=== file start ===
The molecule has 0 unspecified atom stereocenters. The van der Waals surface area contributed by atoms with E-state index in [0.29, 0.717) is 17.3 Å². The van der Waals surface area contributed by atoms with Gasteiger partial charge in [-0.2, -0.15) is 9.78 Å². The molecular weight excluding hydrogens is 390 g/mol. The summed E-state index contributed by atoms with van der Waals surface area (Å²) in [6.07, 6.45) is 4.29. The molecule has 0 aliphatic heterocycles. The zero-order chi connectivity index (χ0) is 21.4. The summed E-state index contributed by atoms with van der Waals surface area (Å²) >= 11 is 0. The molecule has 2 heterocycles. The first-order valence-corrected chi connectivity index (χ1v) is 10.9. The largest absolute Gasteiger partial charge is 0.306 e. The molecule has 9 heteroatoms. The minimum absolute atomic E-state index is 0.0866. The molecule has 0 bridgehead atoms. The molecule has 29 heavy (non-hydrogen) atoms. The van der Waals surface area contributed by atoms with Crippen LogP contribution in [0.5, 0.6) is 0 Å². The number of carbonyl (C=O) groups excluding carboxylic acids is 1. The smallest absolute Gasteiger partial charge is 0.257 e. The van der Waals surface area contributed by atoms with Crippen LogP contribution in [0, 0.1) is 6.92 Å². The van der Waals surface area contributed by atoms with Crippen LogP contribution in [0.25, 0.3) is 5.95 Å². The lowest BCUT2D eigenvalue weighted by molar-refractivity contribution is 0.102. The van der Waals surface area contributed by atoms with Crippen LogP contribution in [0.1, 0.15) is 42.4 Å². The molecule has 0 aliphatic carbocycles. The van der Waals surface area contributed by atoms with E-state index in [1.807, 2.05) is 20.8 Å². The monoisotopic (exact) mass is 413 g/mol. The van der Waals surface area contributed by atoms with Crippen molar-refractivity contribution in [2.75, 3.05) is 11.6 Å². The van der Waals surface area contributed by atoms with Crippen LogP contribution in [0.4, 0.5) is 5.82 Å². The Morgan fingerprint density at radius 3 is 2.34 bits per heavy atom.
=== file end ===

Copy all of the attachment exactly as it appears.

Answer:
The molecule has 0 unspecified atom stereocenters. The van der Waals surface area contributed by atoms with E-state index in [0.29, 0.717) is 17.3 Å². The van der Waals surface area contributed by atoms with Gasteiger partial charge in [-0.2, -0.15) is 9.78 Å². The molecular weight excluding hydrogens is 390 g/mol. The summed E-state index contributed by atoms with van der Waals surface area (Å²) in [6.07, 6.45) is 4.29. The molecule has 0 aliphatic heterocycles. The zero-order chi connectivity index (χ0) is 21.4. The summed E-state index contributed by atoms with van der Waals surface area (Å²) >= 11 is 0. The molecule has 2 heterocycles. The first-order valence-corrected chi connectivity index (χ1v) is 10.9. The largest absolute Gasteiger partial charge is 0.306 e. The molecule has 9 heteroatoms. The minimum absolute atomic E-state index is 0.0866. The molecule has 0 bridgehead atoms. The molecule has 29 heavy (non-hydrogen) atoms. The van der Waals surface area contributed by atoms with Crippen LogP contribution in [0.5, 0.6) is 0 Å². The number of carbonyl (C=O) groups excluding carboxylic acids is 1. The smallest absolute Gasteiger partial charge is 0.257 e. The van der Waals surface area contributed by atoms with Crippen LogP contribution in [0, 0.1) is 6.92 Å². The van der Waals surface area contributed by atoms with Crippen LogP contribution in [0.25, 0.3) is 5.95 Å². The lowest BCUT2D eigenvalue weighted by molar-refractivity contribution is 0.102. The van der Waals surface area contributed by atoms with Crippen LogP contribution in [0.1, 0.15) is 42.4 Å². The molecule has 0 aliphatic carbocycles. The van der Waals surface area contributed by atoms with E-state index in [1.807, 2.05) is 20.8 Å². The monoisotopic (exact) mass is 413 g/mol. The van der Waals surface area contributed by atoms with Crippen molar-refractivity contribution in [2.75, 3.05) is 11.6 Å². The van der Waals surface area contributed by atoms with Crippen LogP contribution in [0.4, 0.5) is 5.82 Å². The Morgan fingerprint density at radius 3 is 2.34 bits per heavy atom.